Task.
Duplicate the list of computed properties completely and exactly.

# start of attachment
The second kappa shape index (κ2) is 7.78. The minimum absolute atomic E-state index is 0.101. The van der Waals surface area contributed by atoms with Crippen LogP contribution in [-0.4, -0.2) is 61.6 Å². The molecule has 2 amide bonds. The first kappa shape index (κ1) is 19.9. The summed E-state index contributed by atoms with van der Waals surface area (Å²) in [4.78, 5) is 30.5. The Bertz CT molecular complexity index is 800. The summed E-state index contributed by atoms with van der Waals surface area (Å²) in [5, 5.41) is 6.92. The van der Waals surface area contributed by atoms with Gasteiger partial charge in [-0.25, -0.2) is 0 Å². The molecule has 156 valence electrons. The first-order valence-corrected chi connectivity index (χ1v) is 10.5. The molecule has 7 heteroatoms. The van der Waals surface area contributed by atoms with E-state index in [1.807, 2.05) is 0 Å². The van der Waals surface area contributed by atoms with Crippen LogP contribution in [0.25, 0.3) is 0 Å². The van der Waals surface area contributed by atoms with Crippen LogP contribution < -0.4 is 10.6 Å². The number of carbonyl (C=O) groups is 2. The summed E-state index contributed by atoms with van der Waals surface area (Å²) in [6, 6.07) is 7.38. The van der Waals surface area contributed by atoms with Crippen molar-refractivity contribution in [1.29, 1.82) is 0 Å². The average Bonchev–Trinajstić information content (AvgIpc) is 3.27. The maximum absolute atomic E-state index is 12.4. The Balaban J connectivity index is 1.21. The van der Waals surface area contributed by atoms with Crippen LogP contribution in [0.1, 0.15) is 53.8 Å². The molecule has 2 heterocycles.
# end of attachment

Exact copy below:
The second kappa shape index (κ2) is 7.78. The minimum absolute atomic E-state index is 0.101. The van der Waals surface area contributed by atoms with Crippen LogP contribution in [-0.4, -0.2) is 61.6 Å². The molecule has 2 amide bonds. The first kappa shape index (κ1) is 19.9. The summed E-state index contributed by atoms with van der Waals surface area (Å²) in [4.78, 5) is 30.5. The Bertz CT molecular complexity index is 800. The summed E-state index contributed by atoms with van der Waals surface area (Å²) in [5, 5.41) is 6.92. The van der Waals surface area contributed by atoms with Gasteiger partial charge in [-0.25, -0.2) is 0 Å². The molecule has 156 valence electrons. The first-order valence-corrected chi connectivity index (χ1v) is 10.5. The molecule has 7 heteroatoms. The van der Waals surface area contributed by atoms with E-state index in [1.807, 2.05) is 0 Å². The van der Waals surface area contributed by atoms with Crippen LogP contribution in [0.25, 0.3) is 0 Å². The van der Waals surface area contributed by atoms with Crippen LogP contribution < -0.4 is 10.6 Å². The number of carbonyl (C=O) groups is 2. The summed E-state index contributed by atoms with van der Waals surface area (Å²) in [6, 6.07) is 7.38. The van der Waals surface area contributed by atoms with Crippen molar-refractivity contribution in [1.29, 1.82) is 0 Å². The average Bonchev–Trinajstić information content (AvgIpc) is 3.27. The maximum absolute atomic E-state index is 12.4. The Balaban J connectivity index is 1.21. The van der Waals surface area contributed by atoms with Crippen LogP contribution in [0.1, 0.15) is 53.8 Å². The molecule has 2 heterocycles.